Homeowners’ Perceptions of Property-Level Flood Risk Adaptation (PLFRA) Measures: The Case of the Summer 2007 Flood Event in England

Homeowners’ Perceptions of Property-Level Flood Risk Adaptation (PLFRA) Measures: The Case of the Summer 2007 Flood Event in England

R. Joseph D. Proverbs J. Lamond 

Faculty of Environment and Technology, University of the West of England, United Kingdom

Cunningham Lindsey, United Kingdom

Page: 
251-265
|
DOI: 
https://doi.org/10.2495/SAFE-V5-N3-251-265
Received: 
N/A
|
Accepted: 
N/A
|
Published: 
30 September 2015
| Citation

OPEN ACCESS

Abstract: 

Flood events have far-reaching consequences, not only in economic or financial terms but also in social and health-related impacts. There is a growing body of research that suggests that property-level flood risk adaptation (PLFRA) measures have the potential to benefit homeowners by reducing the impact of flooding on households. Emphasis has, therefore, been placed on the implementation of PLFRA measures, and yet despite this, the take-up among the at-risk residents in England is low. One of the reasons identified in the literature is that homeowners do not clearly recognise the benefits of the measures. This research uses a survey of households affected by the summer 2007 flood event in England to investigate the perception of homeowners in connection with the benefits of PLFRA measures. The results highlight that there is a consensus among respondents that implementing adaptation measures has the potential to reduce health-related flood impacts such as worrying, stress and strain between families. However, there was a high level of uncertainty with regard to potential financial benefits from investing in adaptation measures, in the form of premium reduction by insurers. It was evident from the analysis that knowledge of the frequency of future flood events and expected flood damage rated highly among the factors perceived by homeowners to influence the uptake of PLFRA measures. Furthermore, the results show that there is a wide range of opinion among the respondents as to who is responsible for protecting homes against flood risk. For instance, the government flood protection scheme has the potential to provide a confusing message to floodplain residents as to whose responsibility it is to protect properties against flood risk. It is, therefore, recommended that at-risk population should be made aware of the limits of the responsibilities of other stakeholders in the domain of flood risk management at household levels. However, it is anticipated that the introduction of the new UK flood insurance scheme, Flood Re, may help to bring more clarity. There is a need to increase the motivation of homeowners to invest in PLFRA measures, which could be achieved through a range of actions, including the provision of subsidies and incentives, which would help in promoting more sustainable behaviour.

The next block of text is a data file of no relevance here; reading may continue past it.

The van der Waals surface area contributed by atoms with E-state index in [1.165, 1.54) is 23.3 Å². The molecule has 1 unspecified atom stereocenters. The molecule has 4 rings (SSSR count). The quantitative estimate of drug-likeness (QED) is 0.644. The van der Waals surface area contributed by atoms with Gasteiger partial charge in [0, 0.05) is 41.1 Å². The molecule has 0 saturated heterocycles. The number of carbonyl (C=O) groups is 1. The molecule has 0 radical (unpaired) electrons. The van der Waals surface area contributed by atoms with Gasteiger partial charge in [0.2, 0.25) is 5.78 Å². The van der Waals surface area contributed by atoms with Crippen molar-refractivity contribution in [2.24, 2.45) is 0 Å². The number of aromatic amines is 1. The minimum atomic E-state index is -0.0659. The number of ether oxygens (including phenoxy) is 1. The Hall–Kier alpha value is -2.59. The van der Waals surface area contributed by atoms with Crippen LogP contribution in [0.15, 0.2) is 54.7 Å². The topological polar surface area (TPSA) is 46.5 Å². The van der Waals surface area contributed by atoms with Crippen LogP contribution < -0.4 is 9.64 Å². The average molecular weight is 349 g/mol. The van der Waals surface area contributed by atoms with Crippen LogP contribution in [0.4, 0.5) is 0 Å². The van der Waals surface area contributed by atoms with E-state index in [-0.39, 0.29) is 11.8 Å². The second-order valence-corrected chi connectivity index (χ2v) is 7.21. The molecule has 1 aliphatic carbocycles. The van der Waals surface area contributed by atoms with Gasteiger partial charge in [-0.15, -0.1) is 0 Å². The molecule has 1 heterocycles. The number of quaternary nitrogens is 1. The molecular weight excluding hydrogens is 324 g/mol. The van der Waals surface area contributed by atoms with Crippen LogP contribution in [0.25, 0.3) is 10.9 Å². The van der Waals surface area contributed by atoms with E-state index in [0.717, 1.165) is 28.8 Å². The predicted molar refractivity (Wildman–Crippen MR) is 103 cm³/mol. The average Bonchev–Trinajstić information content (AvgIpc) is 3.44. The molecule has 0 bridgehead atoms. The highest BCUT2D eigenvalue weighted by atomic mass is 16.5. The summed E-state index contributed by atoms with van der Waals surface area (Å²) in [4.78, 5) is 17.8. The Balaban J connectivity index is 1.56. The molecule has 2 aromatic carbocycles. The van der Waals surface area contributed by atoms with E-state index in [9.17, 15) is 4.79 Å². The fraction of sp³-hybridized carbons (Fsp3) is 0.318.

Keywords: 

 intangible impacts, inter-rater indices, property-level flood adaptation, resilience measures, resistance measures

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